(The following appeared on The Huffington Post on Feb. 17, 2015)
I received my Valentine’s Day gift in Guatemala City from an elderly woman living in a nursing home in Guatemala City. Her name is Florencia, and the gift she gave me was a very special love at first sight!
Some background is in order.
My professional life is tied up with the volunteer experience, both as the head of an international women’s volunteer organization and as the U.S. delegate to a global network of volunteers and NGOs.
I have also volunteered many times in my own community.
But the trip to Guatemala was different. It was Florencia – an almost 80-year-old woman who had no family, was confined to a wheelchair and who spoke no English – who demonstrated for me the power of anyone to give and receive love and, in doing so, to make a difference in the lives of individual people.
That experience was personally powerful for me because Florencia allowed it to be…in fact she initiated it.
Because Florencia doesn’t speak English, and my Spanish is rudimentary at best, our communications were largely conveyed though smiles and simple gestures or simply holding hands. It didn’t matter.
Because Florencia is confined to a wheelchair, a lot of our time together was spent with me wheeling her to meals or prayers, holding her hand, nodding and smiling as she said things to me – most of which I did not understand. She said I was “linda,” which means lovely, pretty, cute. I guess that was all it took – I’m easy!
(Florencia lives in the Hogar de Anciancas de San Vincente de Paul, a senior citizens’ home for about 100 women, lovingly operated by a very dedicated staff.)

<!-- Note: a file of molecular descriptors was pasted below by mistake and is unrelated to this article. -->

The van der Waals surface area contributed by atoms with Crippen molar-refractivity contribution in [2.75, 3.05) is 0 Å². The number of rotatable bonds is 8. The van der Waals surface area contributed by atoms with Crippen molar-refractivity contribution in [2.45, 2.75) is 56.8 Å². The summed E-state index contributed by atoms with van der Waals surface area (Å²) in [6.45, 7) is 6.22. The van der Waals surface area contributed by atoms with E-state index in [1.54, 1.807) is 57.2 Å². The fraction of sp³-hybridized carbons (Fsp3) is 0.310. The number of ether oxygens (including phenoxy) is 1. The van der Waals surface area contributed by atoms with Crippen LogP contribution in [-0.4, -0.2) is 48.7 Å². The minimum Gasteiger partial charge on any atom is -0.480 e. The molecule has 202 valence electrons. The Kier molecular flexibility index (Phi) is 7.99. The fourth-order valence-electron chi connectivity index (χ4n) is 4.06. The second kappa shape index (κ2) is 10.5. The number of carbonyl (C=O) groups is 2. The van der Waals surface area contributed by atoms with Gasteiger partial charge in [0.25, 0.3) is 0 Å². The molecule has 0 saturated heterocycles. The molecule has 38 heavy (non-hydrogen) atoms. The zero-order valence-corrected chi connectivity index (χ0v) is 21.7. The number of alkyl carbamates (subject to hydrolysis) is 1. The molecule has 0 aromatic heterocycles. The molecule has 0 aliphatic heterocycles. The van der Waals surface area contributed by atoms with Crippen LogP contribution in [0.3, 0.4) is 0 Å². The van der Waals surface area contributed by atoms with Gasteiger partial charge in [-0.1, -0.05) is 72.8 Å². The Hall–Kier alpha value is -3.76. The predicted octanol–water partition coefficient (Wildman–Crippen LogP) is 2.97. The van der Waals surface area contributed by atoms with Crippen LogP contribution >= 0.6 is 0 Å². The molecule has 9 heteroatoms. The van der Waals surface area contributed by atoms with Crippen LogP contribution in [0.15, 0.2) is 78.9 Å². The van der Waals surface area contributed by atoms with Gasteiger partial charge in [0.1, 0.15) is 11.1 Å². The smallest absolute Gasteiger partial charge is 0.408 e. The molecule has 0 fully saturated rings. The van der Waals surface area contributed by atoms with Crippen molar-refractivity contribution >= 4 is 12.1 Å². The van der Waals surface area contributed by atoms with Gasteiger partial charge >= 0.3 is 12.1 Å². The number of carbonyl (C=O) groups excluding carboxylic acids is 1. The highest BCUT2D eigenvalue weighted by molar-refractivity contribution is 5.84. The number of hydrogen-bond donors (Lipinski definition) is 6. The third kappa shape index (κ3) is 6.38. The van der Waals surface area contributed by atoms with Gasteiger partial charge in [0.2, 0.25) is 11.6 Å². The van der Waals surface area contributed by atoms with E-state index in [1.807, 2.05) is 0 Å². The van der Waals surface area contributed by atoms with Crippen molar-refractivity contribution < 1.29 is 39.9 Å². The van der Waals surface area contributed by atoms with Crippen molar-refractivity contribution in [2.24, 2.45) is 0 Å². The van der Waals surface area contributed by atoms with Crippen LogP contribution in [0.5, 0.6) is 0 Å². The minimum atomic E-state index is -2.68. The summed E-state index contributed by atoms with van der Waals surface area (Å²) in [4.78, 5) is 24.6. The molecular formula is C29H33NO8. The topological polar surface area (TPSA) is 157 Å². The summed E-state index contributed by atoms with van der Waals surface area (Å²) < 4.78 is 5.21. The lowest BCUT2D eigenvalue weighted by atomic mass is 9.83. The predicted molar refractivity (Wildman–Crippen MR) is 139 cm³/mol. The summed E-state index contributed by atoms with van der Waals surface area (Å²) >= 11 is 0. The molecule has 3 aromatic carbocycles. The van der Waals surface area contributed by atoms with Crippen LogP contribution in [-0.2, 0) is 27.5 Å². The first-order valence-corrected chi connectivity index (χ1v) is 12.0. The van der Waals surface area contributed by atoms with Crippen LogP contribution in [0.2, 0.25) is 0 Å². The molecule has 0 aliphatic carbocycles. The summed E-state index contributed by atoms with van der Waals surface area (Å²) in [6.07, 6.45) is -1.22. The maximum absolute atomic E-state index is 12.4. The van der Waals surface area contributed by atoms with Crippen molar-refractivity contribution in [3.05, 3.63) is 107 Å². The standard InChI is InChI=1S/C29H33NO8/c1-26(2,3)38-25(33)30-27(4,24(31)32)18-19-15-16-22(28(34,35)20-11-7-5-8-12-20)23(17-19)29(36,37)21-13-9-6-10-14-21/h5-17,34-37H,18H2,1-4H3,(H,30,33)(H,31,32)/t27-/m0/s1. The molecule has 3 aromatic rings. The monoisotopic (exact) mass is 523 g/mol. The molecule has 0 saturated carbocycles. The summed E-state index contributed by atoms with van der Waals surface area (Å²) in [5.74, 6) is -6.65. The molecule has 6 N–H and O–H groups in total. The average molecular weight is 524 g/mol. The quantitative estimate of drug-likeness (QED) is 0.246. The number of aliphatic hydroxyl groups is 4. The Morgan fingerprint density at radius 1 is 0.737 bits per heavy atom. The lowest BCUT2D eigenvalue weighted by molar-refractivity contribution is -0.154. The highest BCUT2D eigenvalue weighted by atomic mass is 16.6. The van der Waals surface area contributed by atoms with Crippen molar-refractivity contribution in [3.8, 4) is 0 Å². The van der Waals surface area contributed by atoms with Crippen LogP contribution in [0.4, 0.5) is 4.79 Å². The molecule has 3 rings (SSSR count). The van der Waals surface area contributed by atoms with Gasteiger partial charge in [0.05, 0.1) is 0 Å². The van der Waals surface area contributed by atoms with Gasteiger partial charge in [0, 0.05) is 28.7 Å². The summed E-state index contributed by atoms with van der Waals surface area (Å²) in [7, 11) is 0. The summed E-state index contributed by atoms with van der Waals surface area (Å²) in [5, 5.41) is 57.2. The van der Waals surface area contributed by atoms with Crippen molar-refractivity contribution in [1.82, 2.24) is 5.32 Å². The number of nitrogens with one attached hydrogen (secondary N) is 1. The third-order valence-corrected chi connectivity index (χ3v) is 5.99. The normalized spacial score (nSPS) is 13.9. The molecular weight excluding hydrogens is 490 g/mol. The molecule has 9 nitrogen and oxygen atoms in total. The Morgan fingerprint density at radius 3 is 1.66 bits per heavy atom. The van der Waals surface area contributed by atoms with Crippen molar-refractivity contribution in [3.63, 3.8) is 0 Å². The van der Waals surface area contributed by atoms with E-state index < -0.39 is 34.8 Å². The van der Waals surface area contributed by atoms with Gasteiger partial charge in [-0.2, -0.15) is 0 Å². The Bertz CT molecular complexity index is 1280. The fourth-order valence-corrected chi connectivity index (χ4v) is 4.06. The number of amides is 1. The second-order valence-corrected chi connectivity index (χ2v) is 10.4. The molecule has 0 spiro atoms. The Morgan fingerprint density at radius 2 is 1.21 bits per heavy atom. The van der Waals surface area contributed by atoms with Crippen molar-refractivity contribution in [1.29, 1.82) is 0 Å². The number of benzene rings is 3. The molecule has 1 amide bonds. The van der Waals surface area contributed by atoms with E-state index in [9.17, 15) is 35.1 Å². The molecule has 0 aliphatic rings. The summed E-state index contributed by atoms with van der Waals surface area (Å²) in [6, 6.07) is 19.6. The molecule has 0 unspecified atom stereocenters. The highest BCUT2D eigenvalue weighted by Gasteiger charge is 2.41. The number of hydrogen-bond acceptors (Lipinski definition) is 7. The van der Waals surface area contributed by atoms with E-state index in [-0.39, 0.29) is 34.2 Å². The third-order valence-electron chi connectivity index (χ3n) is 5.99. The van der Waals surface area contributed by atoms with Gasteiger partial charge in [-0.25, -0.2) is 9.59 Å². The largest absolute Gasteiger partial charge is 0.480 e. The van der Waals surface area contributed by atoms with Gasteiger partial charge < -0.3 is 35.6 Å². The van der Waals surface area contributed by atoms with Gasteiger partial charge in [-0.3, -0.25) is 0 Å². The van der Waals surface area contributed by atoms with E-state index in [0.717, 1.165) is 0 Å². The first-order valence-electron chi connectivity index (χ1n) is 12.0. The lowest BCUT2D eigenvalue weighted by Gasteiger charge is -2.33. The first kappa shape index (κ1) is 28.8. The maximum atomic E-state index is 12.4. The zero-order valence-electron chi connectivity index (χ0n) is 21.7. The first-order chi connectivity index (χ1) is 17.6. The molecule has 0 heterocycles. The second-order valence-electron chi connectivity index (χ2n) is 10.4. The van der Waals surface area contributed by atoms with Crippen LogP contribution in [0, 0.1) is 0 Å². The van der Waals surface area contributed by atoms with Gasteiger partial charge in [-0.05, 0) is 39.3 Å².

I also spent time with other residents there who, like Florencia, were elderly and alone; but I felt particularly drawn to Florencia because of her great gift for expressing love.
Those few days with Florencia also caused me to think about the value of the volunteer experience for the individual volunteering, and not just the individuals we “help.”
Here’s what I came away thinking.
First, the important thing is simply showing up. I arrived in Guatemala for my one-week stint consumed by the urgencies of my professional life, and by what I needed to do back home, in New York. Put it away. It’s not important.
Second, it’s really not about you. On arriving in Guatemala I immediately fell coming off the bus and hurt my knee, badly enough to spend my first day searching for antibiotics in local pharmacies with one of my fellow volunteers who happened, thankfully, to be a nurse. So I spent my week there limping. (It still hurts!)
Third, you don’t have to “fix the problem” to be effective as a volunteer. On arriving I felt overwhelmed by the needs I saw there and my inadequacy to deal with them. I’m not a geriatric specialist. I don’t speak Spanish. And, like most of us, I am really not all that comfortable in nursing homes.
But Florencia changed all of that.
She did it by expressing her love and her gratitude that I, and my fellow volunteers, were there.
She did it by sharing her life with me – at meals and at prayer and sitting quietly.
She did it by graciously accepting me.
And I am thankful!
I read musings of others who volunteer and I know all of the “old saws” – that you get more out of volunteering than you give, and so forth. It’s always sounded so saccharin, or sappy. On my last day in Guatemala Florencia and I sat in her room, tears streaming down both of our faces. Having looked up the phrase in one of those free, online translators, I said to her, “Usted estará siempre en mi corazón” (you will always be in my heart).
Note: Our trip to Guatemala was arranged in partnership with Cross-Cultural Solutions, a wonderful nonprofit working to address critical global issues by providing meaningful volunteer service to communities abroad, and contributing responsibly to local economies. The trip brought together fourteen Junior League members from across the U.S.